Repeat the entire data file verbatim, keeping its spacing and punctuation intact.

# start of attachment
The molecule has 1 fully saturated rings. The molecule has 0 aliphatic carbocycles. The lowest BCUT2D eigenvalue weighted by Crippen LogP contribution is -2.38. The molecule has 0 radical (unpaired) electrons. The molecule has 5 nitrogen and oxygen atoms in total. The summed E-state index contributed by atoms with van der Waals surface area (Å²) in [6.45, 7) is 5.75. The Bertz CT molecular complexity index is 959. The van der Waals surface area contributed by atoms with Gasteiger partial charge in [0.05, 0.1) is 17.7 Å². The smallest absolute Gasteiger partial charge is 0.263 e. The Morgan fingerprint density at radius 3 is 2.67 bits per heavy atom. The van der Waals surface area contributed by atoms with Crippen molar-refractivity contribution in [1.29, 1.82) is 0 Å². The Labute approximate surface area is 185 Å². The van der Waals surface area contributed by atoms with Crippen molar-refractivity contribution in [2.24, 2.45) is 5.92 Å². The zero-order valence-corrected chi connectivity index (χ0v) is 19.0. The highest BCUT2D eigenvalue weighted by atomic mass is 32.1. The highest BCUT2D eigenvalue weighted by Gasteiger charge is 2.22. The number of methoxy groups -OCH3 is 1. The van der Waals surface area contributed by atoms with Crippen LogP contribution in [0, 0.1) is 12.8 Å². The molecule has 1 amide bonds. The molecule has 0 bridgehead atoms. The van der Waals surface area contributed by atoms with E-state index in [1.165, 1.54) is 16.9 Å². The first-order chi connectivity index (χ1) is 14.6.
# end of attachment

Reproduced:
The molecule has 1 fully saturated rings. The molecule has 0 aliphatic carbocycles. The lowest BCUT2D eigenvalue weighted by Crippen LogP contribution is -2.38. The molecule has 0 radical (unpaired) electrons. The molecule has 5 nitrogen and oxygen atoms in total. The summed E-state index contributed by atoms with van der Waals surface area (Å²) in [6.45, 7) is 5.75. The Bertz CT molecular complexity index is 959. The van der Waals surface area contributed by atoms with Gasteiger partial charge in [0.05, 0.1) is 17.7 Å². The smallest absolute Gasteiger partial charge is 0.263 e. The Morgan fingerprint density at radius 3 is 2.67 bits per heavy atom. The van der Waals surface area contributed by atoms with Crippen molar-refractivity contribution in [1.29, 1.82) is 0 Å². The Labute approximate surface area is 185 Å². The van der Waals surface area contributed by atoms with Crippen molar-refractivity contribution in [2.24, 2.45) is 5.92 Å². The zero-order valence-corrected chi connectivity index (χ0v) is 19.0. The highest BCUT2D eigenvalue weighted by atomic mass is 32.1. The highest BCUT2D eigenvalue weighted by Gasteiger charge is 2.22. The number of methoxy groups -OCH3 is 1. The van der Waals surface area contributed by atoms with Crippen LogP contribution in [0, 0.1) is 12.8 Å². The molecule has 1 amide bonds. The molecule has 0 bridgehead atoms. The van der Waals surface area contributed by atoms with E-state index in [1.165, 1.54) is 16.9 Å². The first-order chi connectivity index (χ1) is 14.6.